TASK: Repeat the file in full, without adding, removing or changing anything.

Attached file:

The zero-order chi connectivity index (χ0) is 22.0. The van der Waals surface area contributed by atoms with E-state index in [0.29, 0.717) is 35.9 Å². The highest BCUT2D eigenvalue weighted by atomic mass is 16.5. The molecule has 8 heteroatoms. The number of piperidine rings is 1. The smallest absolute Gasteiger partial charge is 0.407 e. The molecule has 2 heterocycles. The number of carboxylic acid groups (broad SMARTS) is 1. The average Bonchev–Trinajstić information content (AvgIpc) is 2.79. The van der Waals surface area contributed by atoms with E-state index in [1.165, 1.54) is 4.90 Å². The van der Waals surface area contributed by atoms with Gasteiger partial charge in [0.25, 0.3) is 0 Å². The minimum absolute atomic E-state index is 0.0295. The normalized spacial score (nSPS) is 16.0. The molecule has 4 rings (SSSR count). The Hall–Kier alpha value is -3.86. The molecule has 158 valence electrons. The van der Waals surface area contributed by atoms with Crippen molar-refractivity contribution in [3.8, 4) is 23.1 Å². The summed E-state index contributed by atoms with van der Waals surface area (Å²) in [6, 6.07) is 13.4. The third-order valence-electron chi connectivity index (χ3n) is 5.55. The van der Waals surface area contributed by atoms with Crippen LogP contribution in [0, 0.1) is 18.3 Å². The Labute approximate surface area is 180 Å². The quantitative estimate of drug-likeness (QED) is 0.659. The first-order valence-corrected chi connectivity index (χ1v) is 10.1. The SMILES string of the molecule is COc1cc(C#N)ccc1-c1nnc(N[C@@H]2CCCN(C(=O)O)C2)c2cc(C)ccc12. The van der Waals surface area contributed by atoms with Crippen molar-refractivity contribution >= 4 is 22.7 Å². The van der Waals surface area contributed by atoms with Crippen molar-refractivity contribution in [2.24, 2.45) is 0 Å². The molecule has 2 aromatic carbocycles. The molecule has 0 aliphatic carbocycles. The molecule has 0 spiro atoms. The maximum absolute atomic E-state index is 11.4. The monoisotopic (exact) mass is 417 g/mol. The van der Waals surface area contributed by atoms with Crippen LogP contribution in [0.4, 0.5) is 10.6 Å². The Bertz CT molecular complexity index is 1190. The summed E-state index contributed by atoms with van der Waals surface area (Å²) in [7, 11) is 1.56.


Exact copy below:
The zero-order chi connectivity index (χ0) is 22.0. The van der Waals surface area contributed by atoms with E-state index in [0.29, 0.717) is 35.9 Å². The highest BCUT2D eigenvalue weighted by atomic mass is 16.5. The molecule has 8 heteroatoms. The number of piperidine rings is 1. The smallest absolute Gasteiger partial charge is 0.407 e. The molecule has 2 heterocycles. The number of carboxylic acid groups (broad SMARTS) is 1. The average Bonchev–Trinajstić information content (AvgIpc) is 2.79. The van der Waals surface area contributed by atoms with E-state index in [1.165, 1.54) is 4.90 Å². The van der Waals surface area contributed by atoms with Gasteiger partial charge in [0.25, 0.3) is 0 Å². The minimum absolute atomic E-state index is 0.0295. The normalized spacial score (nSPS) is 16.0. The molecule has 4 rings (SSSR count). The Hall–Kier alpha value is -3.86. The molecule has 158 valence electrons. The van der Waals surface area contributed by atoms with Crippen molar-refractivity contribution in [3.8, 4) is 23.1 Å². The summed E-state index contributed by atoms with van der Waals surface area (Å²) in [6, 6.07) is 13.4. The third-order valence-electron chi connectivity index (χ3n) is 5.55. The van der Waals surface area contributed by atoms with Crippen LogP contribution in [0, 0.1) is 18.3 Å². The Labute approximate surface area is 180 Å². The quantitative estimate of drug-likeness (QED) is 0.659. The first-order valence-corrected chi connectivity index (χ1v) is 10.1. The SMILES string of the molecule is COc1cc(C#N)ccc1-c1nnc(N[C@@H]2CCCN(C(=O)O)C2)c2cc(C)ccc12. The van der Waals surface area contributed by atoms with Crippen molar-refractivity contribution >= 4 is 22.7 Å². The van der Waals surface area contributed by atoms with Crippen molar-refractivity contribution in [2.24, 2.45) is 0 Å². The molecule has 2 aromatic carbocycles. The molecule has 0 aliphatic carbocycles. The molecule has 0 spiro atoms. The maximum absolute atomic E-state index is 11.4. The monoisotopic (exact) mass is 417 g/mol. The van der Waals surface area contributed by atoms with Crippen LogP contribution in [0.4, 0.5) is 10.6 Å². The Bertz CT molecular complexity index is 1190. The summed E-state index contributed by atoms with van der Waals surface area (Å²) in [7, 11) is 1.56.